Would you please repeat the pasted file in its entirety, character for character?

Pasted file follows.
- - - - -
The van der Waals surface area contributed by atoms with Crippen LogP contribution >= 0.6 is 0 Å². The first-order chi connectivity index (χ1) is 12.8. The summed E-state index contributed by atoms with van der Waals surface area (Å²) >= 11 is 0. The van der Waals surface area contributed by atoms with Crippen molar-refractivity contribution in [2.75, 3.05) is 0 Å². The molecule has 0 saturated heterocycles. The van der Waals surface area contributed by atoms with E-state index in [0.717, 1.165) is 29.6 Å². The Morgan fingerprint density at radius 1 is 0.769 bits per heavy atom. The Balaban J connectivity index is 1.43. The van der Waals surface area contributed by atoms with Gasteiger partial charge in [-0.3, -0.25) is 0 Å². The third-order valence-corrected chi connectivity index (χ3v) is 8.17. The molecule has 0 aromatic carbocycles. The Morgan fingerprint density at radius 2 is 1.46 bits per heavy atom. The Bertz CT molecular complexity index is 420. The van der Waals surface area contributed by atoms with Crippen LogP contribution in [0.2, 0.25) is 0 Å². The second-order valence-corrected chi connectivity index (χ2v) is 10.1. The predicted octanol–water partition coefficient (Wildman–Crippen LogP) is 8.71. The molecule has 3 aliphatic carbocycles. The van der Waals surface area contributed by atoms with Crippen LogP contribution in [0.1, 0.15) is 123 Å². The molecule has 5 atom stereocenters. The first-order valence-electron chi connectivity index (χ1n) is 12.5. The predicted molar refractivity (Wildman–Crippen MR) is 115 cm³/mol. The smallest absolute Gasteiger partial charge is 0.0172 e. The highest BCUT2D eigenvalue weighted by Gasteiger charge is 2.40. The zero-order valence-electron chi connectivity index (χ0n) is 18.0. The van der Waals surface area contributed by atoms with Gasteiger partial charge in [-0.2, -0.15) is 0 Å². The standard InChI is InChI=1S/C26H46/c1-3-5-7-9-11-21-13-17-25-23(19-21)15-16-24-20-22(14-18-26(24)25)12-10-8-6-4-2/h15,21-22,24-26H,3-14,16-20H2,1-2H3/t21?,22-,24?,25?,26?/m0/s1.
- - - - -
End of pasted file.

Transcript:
The van der Waals surface area contributed by atoms with Crippen LogP contribution >= 0.6 is 0 Å². The first-order chi connectivity index (χ1) is 12.8. The summed E-state index contributed by atoms with van der Waals surface area (Å²) >= 11 is 0. The van der Waals surface area contributed by atoms with Crippen molar-refractivity contribution in [2.75, 3.05) is 0 Å². The molecule has 0 saturated heterocycles. The van der Waals surface area contributed by atoms with E-state index in [0.717, 1.165) is 29.6 Å². The Morgan fingerprint density at radius 1 is 0.769 bits per heavy atom. The Balaban J connectivity index is 1.43. The van der Waals surface area contributed by atoms with Gasteiger partial charge in [-0.3, -0.25) is 0 Å². The third-order valence-corrected chi connectivity index (χ3v) is 8.17. The molecule has 0 aromatic carbocycles. The Morgan fingerprint density at radius 2 is 1.46 bits per heavy atom. The Bertz CT molecular complexity index is 420. The van der Waals surface area contributed by atoms with Crippen LogP contribution in [0.2, 0.25) is 0 Å². The second-order valence-corrected chi connectivity index (χ2v) is 10.1. The predicted octanol–water partition coefficient (Wildman–Crippen LogP) is 8.71. The molecule has 3 aliphatic carbocycles. The van der Waals surface area contributed by atoms with Crippen LogP contribution in [0.1, 0.15) is 123 Å². The molecule has 5 atom stereocenters. The first-order valence-electron chi connectivity index (χ1n) is 12.5. The predicted molar refractivity (Wildman–Crippen MR) is 115 cm³/mol. The smallest absolute Gasteiger partial charge is 0.0172 e. The highest BCUT2D eigenvalue weighted by Gasteiger charge is 2.40. The zero-order valence-electron chi connectivity index (χ0n) is 18.0. The van der Waals surface area contributed by atoms with Gasteiger partial charge in [-0.2, -0.15) is 0 Å². The standard InChI is InChI=1S/C26H46/c1-3-5-7-9-11-21-13-17-25-23(19-21)15-16-24-20-22(14-18-26(24)25)12-10-8-6-4-2/h15,21-22,24-26H,3-14,16-20H2,1-2H3/t21?,22-,24?,25?,26?/m0/s1.